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Former Union County slave continues to inspire his family

Former Union County slave Aaron Perry continues to inspire his family.

After the Civil War, he helped start several schools and churches, and rallied people to buy war bonds during World War I. That civic spirit was passed down through the generations, including to his great-granddaughter, a trailblazer in her own right.

Former Charlotte resident Jackie Barrett-Washington was the first African-American woman elected sheriff in the United States. She served three terms in the Atlanta area as Fulton County sheriff, from 1992 to 2004.

Barrett-Washington returned to the Charlotte area this weekend for a ceremony honoring Perry and nine other black men from Union County who served in the Confederate Army.

In an interview, Barrett-Washington said she knew little about Perry’s Civil War activities until recently. She remains proud of him and the others who kept working to improve their communities.

In her family, Barrett-Washington said, such expectations remained a constant theme. “You stay where you are planted, and you perform above and beyond what is expected.”

Barrett-Washington sees herself as part of Perry’s legacy.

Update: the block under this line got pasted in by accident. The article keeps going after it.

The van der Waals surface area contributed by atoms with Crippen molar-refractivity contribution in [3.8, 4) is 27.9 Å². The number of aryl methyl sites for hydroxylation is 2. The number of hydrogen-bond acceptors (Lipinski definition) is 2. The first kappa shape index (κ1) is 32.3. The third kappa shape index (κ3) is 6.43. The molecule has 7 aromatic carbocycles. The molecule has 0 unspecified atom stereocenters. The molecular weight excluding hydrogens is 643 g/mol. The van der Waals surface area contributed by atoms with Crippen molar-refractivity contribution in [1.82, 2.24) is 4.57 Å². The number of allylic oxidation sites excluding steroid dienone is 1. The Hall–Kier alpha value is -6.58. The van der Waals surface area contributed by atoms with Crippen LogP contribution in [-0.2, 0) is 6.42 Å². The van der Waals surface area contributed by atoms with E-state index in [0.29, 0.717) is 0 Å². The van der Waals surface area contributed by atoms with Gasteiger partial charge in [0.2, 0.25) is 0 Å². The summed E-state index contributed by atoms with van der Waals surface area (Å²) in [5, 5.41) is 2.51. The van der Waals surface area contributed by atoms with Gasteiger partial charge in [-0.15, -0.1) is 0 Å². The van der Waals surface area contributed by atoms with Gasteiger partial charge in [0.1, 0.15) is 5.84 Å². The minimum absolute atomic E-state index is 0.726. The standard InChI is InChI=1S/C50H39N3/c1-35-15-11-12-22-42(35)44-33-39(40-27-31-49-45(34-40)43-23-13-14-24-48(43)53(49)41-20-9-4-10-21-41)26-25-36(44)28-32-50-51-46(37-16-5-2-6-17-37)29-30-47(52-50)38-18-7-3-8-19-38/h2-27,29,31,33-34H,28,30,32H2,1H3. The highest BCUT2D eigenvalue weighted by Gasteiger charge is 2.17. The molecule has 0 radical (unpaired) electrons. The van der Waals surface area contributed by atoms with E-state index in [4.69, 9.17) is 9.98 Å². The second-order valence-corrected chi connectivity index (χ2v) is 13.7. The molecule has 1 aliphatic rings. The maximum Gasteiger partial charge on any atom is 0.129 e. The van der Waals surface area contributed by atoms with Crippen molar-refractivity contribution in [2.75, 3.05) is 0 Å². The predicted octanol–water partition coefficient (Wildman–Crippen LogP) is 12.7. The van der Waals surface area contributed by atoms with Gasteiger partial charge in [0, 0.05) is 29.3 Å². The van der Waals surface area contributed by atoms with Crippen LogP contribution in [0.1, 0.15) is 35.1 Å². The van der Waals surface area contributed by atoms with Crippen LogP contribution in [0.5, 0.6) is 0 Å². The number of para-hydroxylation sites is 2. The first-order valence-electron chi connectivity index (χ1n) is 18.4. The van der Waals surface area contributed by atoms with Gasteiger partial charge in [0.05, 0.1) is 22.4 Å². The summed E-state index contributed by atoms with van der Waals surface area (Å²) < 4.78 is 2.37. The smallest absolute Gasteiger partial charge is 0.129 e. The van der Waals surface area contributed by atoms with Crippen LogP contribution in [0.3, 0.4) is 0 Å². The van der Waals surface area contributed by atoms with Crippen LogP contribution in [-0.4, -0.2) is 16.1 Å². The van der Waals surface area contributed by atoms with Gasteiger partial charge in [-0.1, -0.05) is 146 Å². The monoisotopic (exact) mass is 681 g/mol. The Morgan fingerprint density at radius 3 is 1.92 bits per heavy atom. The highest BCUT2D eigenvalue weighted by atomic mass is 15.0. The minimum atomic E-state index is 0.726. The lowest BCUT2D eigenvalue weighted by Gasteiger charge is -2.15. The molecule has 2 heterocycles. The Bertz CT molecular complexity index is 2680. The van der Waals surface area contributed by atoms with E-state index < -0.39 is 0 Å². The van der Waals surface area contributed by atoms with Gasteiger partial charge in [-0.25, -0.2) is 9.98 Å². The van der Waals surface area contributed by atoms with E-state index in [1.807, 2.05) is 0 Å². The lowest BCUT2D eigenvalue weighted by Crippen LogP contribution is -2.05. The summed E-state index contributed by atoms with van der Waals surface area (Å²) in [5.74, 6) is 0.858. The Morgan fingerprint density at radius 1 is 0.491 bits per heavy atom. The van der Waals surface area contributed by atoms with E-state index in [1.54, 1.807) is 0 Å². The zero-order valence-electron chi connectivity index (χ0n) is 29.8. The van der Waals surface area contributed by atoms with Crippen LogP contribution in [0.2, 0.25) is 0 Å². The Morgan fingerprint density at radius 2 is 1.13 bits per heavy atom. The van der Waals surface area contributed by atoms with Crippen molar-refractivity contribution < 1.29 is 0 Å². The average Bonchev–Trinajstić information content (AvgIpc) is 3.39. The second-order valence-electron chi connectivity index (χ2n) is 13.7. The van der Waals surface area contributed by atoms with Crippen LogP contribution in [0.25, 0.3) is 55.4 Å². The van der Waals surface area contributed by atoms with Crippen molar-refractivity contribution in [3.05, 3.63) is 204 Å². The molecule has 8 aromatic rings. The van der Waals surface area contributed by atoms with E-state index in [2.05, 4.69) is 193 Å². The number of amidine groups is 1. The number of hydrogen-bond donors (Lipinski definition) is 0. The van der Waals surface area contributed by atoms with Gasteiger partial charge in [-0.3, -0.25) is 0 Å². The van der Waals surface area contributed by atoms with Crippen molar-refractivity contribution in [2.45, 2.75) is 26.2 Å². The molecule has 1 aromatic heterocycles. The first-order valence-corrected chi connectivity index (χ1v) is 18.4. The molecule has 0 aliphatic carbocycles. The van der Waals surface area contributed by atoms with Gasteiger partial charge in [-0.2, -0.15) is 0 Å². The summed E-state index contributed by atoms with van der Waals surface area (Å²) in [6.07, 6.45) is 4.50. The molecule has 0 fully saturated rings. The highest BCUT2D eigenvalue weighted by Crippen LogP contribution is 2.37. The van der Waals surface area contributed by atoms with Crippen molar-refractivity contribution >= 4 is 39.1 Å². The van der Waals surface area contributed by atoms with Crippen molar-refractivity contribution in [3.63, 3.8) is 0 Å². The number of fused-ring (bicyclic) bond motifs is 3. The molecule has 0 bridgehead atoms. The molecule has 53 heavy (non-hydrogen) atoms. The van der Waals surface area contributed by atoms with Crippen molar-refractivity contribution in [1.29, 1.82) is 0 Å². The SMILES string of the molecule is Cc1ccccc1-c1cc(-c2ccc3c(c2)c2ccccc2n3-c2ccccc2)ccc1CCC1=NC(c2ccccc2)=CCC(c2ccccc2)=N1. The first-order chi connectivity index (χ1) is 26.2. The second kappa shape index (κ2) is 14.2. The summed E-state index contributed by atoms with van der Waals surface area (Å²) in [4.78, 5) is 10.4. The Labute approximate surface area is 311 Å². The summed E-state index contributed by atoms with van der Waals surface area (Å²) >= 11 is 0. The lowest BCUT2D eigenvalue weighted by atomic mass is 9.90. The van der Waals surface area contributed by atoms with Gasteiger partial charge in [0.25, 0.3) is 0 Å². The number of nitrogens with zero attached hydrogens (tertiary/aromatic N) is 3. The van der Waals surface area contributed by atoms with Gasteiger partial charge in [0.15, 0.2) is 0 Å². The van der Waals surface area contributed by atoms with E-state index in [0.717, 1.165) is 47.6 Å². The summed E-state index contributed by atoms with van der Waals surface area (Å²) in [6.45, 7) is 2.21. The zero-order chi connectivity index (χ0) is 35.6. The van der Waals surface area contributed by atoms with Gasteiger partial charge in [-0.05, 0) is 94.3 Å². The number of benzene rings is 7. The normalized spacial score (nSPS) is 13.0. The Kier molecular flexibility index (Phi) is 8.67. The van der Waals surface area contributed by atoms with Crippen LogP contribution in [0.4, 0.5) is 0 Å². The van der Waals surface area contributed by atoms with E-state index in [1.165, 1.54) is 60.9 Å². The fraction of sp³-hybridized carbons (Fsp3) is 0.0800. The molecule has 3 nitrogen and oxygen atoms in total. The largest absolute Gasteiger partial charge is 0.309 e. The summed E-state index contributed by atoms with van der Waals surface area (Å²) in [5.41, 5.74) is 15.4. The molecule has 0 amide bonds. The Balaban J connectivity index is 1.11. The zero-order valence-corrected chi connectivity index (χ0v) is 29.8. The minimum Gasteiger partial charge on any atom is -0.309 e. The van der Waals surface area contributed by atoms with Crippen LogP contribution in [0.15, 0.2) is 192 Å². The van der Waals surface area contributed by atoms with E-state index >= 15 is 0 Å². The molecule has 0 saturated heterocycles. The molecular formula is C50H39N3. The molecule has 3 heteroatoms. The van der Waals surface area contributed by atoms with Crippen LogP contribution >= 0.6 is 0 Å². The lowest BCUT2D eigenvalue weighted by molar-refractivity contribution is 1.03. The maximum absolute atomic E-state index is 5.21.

She was drawn to law enforcement while growing up during the Civil Rights movement of the 1960s, believing the best way to promote change was from the inside. She interned with the Charlotte-Mecklenburg Police Department and Mecklenburg County Sheriff’s Office before making her way to Atlanta.

By the time she ran for sheriff, she wanted to change any lingering perception that Southern sheriffs were “pot-bellied, cigar-smoking people…Clearly that was not true in the vast majority of cases.”

Her tenure was not without controversy, including a reverse discrimination lawsuit by white officers, and she spoke of “the bumps and bruises of politics.”

When she left office, there were a half-dozen female black sheriffs in the U.S. Barrett-Washington said she felt honored and humbled to be first.

Now she teaches criminology at Spelman College in Atlanta and helped establish a charter school for boys, hoping to inspire another group of leaders just as her great-grandfather did.

“Giving back to our community, it’s part of who we are,” Barrett-Washington said. “And this family is not done yet.”

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